Broadband's rapid rise continues apace as speeds gear up a notch.
Fastest broadband on the block sets new standard
An eight megabit service has been launched by internet service provider UK Online.
It is 16 times faster than the average broadband package on the market and will pave the way for services such as video-on-demand and broadband TV.
The service is possible due to a new regime which allows other operators to use BT's exchanges and will initially only be available in towns.
It represents a "big leap forward" for broadband, said Chris Stening, UK Online general manager.
The service comes with a hefty £39.99 monthly price tag but will mean users can download MP3s in seconds and offers TV-quality video streaming.
The service includes WiFi as standard, meaning users can connect multiple PCs, laptops and game consoles from any room in the house.
Not everybody will be able to take advantage of the service, as it will be restricted to metropolitan areas.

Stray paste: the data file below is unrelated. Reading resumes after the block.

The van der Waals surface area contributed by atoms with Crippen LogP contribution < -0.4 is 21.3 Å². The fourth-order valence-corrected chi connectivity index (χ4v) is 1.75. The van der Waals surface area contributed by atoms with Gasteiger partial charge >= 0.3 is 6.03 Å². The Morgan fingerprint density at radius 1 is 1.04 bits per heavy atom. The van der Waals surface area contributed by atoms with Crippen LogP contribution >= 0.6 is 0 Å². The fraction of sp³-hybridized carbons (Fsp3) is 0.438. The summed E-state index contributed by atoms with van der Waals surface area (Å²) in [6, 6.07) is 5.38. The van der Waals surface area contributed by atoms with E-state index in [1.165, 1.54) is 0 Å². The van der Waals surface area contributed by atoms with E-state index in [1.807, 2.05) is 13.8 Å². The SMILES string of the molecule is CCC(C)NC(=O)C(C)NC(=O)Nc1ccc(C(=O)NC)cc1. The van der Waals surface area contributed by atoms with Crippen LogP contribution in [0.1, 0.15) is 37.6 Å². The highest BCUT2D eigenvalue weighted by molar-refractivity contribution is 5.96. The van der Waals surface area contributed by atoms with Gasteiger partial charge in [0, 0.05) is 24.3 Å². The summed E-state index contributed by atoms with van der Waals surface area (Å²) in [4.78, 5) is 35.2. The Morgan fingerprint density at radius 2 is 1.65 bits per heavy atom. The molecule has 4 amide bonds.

The service will initially be available to users within 2km radius of 230 telephone exchanges in areas such as London, Birmingham, Glasgow and Cambridge.
That represents about 4.4 million households.
The service is possible due to a decision to loosen BT's strangle-hold on telephone exchanges.
The process, known as local loop unbundling, was put in motion by the now defunct telecoms watchdog Oftel but has only proved popular in recent months due to falling costs.
UK Online is looking at the possibility of bundling services such as cheap net telephone calls, video-on-demand and TV by 2005 if the service proves popular.
"The service is twice as fast as any other service on offer in the UK and 16 times faster than most broadband services," said Mr Stening.
"It takes a big leap for broadband and we are very excited about it," he said.
Countries such as South Korea and France have found the advantage of upping the speeds of broadband.
In South Korea, video-on-demand over the net is cheaper than renting a DVD and online gaming is huge.
Mr Stening believes the service will appeal to people in multi-occupancy buildings as well as easing family arguments.
"A typical family with two adults and two children is currently sharing a 512 kilobit service. This will basically give them 2 megabits each," he said.